No there is no nitrates ans nitrites in my tan. Been doing measurements always. All good from this point! I am sure the water is fine.
    In one week i'll have a proteine skimmer too
     
    qxcontinuum, Oct 8, 2009
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  9. qxcontinuum

    winyfrog Yep!

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    we are just trying to help after all you asked. freshwater tanks and saltwater tanks are completely different, and require very different care and filtration.

    good luck
     
    winyfrog, Oct 8, 2009
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  10. qxcontinuum

    Smitty

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    Well, first of all hello and welcome to the site...Even though you started off with live rock and sand and used water, your tank is still very young, and you are stocking too fast...slow down and be patient...you should really take the anemone back, for the sake of your tank. If you decide to keep it, then good luck, and do plenty of water changes, and upgrade your lighting...soon.:D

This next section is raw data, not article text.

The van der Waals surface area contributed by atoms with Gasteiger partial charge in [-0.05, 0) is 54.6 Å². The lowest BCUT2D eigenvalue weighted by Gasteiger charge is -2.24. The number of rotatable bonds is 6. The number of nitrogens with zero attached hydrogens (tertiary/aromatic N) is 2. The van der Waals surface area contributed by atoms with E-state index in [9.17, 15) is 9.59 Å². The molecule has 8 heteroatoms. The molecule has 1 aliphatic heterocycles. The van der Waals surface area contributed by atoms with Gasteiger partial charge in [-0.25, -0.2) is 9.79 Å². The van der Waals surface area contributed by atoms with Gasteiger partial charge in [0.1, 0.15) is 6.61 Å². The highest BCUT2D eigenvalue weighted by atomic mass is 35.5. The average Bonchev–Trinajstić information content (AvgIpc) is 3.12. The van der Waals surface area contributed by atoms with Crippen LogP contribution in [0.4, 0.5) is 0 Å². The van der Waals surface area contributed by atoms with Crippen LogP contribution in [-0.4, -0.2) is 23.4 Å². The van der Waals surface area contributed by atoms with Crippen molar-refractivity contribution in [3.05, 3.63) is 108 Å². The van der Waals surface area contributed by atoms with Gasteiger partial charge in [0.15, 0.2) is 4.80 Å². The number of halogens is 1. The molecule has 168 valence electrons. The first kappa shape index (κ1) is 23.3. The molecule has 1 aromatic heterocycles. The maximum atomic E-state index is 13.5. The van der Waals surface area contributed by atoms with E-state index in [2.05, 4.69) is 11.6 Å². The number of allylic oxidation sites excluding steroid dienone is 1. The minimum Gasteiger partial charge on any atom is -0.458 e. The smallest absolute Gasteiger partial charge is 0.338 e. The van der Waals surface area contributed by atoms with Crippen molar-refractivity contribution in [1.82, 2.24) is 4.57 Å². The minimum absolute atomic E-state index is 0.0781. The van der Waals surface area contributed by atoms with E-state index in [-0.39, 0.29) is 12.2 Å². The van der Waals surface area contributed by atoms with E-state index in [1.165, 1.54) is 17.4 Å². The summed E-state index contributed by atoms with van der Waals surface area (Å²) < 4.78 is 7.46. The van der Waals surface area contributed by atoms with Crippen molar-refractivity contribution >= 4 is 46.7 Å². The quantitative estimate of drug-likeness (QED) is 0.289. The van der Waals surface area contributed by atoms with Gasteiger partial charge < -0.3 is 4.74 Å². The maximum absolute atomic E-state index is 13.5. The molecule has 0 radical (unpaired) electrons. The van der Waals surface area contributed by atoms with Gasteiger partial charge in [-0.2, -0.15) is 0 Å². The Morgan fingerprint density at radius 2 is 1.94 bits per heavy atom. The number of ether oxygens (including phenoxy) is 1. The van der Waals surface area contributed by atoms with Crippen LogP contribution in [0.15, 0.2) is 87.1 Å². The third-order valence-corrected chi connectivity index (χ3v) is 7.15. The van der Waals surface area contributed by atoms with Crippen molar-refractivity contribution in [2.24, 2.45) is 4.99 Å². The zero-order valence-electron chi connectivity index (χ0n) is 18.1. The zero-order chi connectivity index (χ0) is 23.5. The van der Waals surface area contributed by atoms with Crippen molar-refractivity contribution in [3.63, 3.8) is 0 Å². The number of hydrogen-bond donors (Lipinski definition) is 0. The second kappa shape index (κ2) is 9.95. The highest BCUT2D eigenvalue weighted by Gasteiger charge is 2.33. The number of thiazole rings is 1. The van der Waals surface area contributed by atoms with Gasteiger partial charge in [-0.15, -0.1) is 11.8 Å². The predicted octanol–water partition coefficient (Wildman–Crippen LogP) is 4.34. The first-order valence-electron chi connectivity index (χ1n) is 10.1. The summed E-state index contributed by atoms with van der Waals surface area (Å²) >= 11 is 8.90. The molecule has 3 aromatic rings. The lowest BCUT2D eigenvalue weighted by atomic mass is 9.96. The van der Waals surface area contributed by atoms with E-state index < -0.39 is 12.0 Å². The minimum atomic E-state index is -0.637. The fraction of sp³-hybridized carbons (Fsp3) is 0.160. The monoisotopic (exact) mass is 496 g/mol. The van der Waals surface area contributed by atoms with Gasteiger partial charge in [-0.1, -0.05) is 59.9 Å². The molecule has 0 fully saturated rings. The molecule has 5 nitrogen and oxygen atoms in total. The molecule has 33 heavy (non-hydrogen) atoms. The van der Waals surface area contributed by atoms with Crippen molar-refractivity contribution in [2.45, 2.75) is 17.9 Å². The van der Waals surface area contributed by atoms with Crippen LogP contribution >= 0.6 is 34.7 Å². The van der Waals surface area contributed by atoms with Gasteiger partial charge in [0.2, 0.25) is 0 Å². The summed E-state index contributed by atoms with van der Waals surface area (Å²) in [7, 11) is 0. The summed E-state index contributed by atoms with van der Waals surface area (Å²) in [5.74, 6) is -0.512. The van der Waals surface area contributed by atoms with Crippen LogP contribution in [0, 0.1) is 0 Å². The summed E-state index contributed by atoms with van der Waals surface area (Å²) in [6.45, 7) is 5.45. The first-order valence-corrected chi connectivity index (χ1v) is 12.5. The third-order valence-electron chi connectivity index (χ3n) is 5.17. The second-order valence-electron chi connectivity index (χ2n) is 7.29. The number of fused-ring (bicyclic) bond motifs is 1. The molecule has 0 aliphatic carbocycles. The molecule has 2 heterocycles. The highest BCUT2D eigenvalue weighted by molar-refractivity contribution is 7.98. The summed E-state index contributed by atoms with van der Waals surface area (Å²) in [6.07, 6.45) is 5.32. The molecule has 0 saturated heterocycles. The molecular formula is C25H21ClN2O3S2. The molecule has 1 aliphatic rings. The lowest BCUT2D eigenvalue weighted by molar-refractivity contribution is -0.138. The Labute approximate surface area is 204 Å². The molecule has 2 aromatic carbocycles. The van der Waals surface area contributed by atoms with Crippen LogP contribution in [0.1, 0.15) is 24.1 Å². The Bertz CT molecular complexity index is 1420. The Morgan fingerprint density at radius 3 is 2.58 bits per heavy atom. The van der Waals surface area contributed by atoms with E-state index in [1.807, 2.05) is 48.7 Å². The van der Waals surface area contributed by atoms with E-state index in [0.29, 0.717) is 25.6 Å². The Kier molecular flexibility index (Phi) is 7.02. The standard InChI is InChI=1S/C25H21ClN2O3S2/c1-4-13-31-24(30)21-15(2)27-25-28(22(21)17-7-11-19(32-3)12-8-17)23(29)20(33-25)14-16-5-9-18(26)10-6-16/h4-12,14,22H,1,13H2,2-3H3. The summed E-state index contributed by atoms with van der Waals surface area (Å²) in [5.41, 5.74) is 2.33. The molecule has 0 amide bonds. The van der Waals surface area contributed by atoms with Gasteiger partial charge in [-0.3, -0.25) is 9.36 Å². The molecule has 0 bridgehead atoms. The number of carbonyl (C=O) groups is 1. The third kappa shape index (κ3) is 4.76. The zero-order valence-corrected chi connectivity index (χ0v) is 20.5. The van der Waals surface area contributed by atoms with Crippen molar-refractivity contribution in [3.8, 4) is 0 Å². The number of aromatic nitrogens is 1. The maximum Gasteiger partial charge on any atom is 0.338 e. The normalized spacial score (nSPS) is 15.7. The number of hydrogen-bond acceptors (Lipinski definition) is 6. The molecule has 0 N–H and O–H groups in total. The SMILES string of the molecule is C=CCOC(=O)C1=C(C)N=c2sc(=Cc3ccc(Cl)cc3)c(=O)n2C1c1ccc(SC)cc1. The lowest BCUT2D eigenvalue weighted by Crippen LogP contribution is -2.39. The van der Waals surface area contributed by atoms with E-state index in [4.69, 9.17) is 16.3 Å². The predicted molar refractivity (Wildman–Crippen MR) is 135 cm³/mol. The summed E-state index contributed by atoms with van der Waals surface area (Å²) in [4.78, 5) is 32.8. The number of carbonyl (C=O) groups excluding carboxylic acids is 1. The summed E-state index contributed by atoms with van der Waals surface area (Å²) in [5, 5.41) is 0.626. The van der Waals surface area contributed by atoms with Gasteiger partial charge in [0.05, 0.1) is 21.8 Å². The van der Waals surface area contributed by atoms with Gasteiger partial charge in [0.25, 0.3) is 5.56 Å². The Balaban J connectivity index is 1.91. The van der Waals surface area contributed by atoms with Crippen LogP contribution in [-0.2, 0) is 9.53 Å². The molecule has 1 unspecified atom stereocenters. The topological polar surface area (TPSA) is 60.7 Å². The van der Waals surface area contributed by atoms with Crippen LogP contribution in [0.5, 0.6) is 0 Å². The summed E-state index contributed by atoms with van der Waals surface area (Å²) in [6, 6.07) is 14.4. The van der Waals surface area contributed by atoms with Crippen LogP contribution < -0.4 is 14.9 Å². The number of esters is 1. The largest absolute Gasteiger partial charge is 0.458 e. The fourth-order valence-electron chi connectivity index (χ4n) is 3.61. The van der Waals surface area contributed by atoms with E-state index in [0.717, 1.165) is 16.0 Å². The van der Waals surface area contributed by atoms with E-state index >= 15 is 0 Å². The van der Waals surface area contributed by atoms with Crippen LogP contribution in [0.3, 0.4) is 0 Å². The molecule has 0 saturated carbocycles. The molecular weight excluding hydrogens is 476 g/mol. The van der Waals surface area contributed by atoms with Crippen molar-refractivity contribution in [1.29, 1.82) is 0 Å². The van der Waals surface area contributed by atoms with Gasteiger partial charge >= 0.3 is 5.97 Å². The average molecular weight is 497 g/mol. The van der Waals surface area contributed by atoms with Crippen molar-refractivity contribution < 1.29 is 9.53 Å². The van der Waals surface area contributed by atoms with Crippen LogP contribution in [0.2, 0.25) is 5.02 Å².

Remember, we are here to help you along the way, and mean no harm if we suggest something you don't wanna hear, or come off as rude.
     
    Smitty, Oct 9, 2009
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  11. qxcontinuum

    Bifferwine I am a girl

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    I agree with what others have said. You have less than 1 watt per gallon. The Kelvin rating of the bulb makes very little difference in keeping corals. All that impacts is the color of the bulb. Watts per gallon is a general rule of thumb that usually holds true. Corals need a minimum of 4 watts per gallon, anemones need 10. You have hardly any light, and if the anemone dies, it will probably kill everything else in the tank.

    No offense, you talk like you know what you are doing and are resisting all our suggestions (which are based on years and years of experience in the hobby), so if not to get advice, why are you posting questions?

    For the record, hang on back and canister filters like the ones you are using are not effective for saltwater setups. You should have 1 to 2 pounds of live rock per gallon of your tank size, and a protein skimmer.